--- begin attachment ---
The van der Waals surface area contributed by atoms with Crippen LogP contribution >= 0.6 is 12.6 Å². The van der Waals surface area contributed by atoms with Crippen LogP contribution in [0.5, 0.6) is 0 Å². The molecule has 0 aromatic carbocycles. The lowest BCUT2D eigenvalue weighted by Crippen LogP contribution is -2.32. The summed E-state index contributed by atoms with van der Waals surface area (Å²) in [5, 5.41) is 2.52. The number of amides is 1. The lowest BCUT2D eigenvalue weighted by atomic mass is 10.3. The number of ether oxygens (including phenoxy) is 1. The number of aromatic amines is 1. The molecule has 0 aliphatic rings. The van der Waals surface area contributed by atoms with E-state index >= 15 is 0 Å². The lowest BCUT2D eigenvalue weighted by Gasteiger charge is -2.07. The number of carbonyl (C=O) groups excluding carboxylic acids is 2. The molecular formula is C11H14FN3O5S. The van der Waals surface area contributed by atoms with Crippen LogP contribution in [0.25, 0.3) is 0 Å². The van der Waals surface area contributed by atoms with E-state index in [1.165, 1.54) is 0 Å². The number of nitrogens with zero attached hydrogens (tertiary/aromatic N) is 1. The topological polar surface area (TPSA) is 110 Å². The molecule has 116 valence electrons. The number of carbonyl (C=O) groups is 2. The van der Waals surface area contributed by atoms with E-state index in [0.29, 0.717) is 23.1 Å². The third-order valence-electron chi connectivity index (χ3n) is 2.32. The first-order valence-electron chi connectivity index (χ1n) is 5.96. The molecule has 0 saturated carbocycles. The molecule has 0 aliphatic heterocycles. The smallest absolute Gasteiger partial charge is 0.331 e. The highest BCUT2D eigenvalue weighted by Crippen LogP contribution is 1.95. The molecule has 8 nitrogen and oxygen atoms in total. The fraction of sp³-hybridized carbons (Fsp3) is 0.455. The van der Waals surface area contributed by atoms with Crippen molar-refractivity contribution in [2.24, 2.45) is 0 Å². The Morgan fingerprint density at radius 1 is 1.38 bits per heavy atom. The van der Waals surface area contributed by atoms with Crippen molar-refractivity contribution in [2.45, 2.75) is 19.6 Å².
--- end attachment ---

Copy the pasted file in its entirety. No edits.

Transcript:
The van der Waals surface area contributed by atoms with Crippen LogP contribution >= 0.6 is 12.6 Å². The van der Waals surface area contributed by atoms with Crippen LogP contribution in [0.5, 0.6) is 0 Å². The molecule has 0 aromatic carbocycles. The lowest BCUT2D eigenvalue weighted by Crippen LogP contribution is -2.32. The summed E-state index contributed by atoms with van der Waals surface area (Å²) in [5, 5.41) is 2.52. The number of amides is 1. The lowest BCUT2D eigenvalue weighted by atomic mass is 10.3. The number of ether oxygens (including phenoxy) is 1. The number of aromatic amines is 1. The molecule has 0 aliphatic rings. The van der Waals surface area contributed by atoms with E-state index >= 15 is 0 Å². The lowest BCUT2D eigenvalue weighted by Gasteiger charge is -2.07. The number of carbonyl (C=O) groups excluding carboxylic acids is 2. The molecular formula is C11H14FN3O5S. The van der Waals surface area contributed by atoms with Crippen LogP contribution in [0.25, 0.3) is 0 Å². The van der Waals surface area contributed by atoms with E-state index in [1.165, 1.54) is 0 Å². The number of nitrogens with zero attached hydrogens (tertiary/aromatic N) is 1. The topological polar surface area (TPSA) is 110 Å². The molecule has 116 valence electrons. The number of carbonyl (C=O) groups is 2. The van der Waals surface area contributed by atoms with E-state index in [0.29, 0.717) is 23.1 Å². The third-order valence-electron chi connectivity index (χ3n) is 2.32. The first-order valence-electron chi connectivity index (χ1n) is 5.96. The molecule has 0 saturated carbocycles. The molecule has 0 aliphatic heterocycles. The smallest absolute Gasteiger partial charge is 0.331 e. The highest BCUT2D eigenvalue weighted by Crippen LogP contribution is 1.95. The molecule has 8 nitrogen and oxygen atoms in total. The fraction of sp³-hybridized carbons (Fsp3) is 0.455. The van der Waals surface area contributed by atoms with Crippen molar-refractivity contribution in [2.24, 2.45) is 0 Å². The Morgan fingerprint density at radius 1 is 1.38 bits per heavy atom. The van der Waals surface area contributed by atoms with Crippen molar-refractivity contribution in [2.45, 2.75) is 19.6 Å².